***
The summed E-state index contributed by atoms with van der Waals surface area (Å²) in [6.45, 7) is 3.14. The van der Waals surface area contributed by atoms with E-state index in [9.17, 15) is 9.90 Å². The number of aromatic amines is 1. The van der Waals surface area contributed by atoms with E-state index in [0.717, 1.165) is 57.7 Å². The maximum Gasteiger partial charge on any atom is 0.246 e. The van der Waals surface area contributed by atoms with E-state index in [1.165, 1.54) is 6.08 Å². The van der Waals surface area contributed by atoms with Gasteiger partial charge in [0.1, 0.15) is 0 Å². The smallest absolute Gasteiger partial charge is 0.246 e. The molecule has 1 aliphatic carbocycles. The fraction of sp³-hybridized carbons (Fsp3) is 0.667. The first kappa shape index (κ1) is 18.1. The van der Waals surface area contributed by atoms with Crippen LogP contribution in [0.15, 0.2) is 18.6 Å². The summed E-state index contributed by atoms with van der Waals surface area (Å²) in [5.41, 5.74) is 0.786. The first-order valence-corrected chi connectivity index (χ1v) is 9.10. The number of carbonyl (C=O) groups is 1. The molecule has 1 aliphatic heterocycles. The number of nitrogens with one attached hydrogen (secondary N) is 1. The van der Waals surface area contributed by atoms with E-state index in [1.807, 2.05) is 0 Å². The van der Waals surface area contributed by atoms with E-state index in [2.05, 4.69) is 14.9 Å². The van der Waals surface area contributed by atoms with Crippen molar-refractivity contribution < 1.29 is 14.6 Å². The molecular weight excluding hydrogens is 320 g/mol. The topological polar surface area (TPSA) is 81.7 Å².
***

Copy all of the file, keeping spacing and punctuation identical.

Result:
The summed E-state index contributed by atoms with van der Waals surface area (Å²) in [6.45, 7) is 3.14. The van der Waals surface area contributed by atoms with E-state index in [9.17, 15) is 9.90 Å². The number of aromatic amines is 1. The van der Waals surface area contributed by atoms with E-state index in [0.717, 1.165) is 57.7 Å². The maximum Gasteiger partial charge on any atom is 0.246 e. The van der Waals surface area contributed by atoms with E-state index in [1.165, 1.54) is 6.08 Å². The van der Waals surface area contributed by atoms with Gasteiger partial charge in [0.1, 0.15) is 0 Å². The smallest absolute Gasteiger partial charge is 0.246 e. The molecule has 1 aliphatic carbocycles. The fraction of sp³-hybridized carbons (Fsp3) is 0.667. The first kappa shape index (κ1) is 18.1. The van der Waals surface area contributed by atoms with Crippen LogP contribution in [0.15, 0.2) is 18.6 Å². The summed E-state index contributed by atoms with van der Waals surface area (Å²) in [5.41, 5.74) is 0.786. The first-order valence-corrected chi connectivity index (χ1v) is 9.10. The number of carbonyl (C=O) groups is 1. The molecule has 1 aliphatic heterocycles. The number of nitrogens with one attached hydrogen (secondary N) is 1. The van der Waals surface area contributed by atoms with E-state index in [1.807, 2.05) is 0 Å². The van der Waals surface area contributed by atoms with E-state index in [2.05, 4.69) is 14.9 Å². The van der Waals surface area contributed by atoms with Crippen molar-refractivity contribution < 1.29 is 14.6 Å². The molecular weight excluding hydrogens is 320 g/mol. The topological polar surface area (TPSA) is 81.7 Å².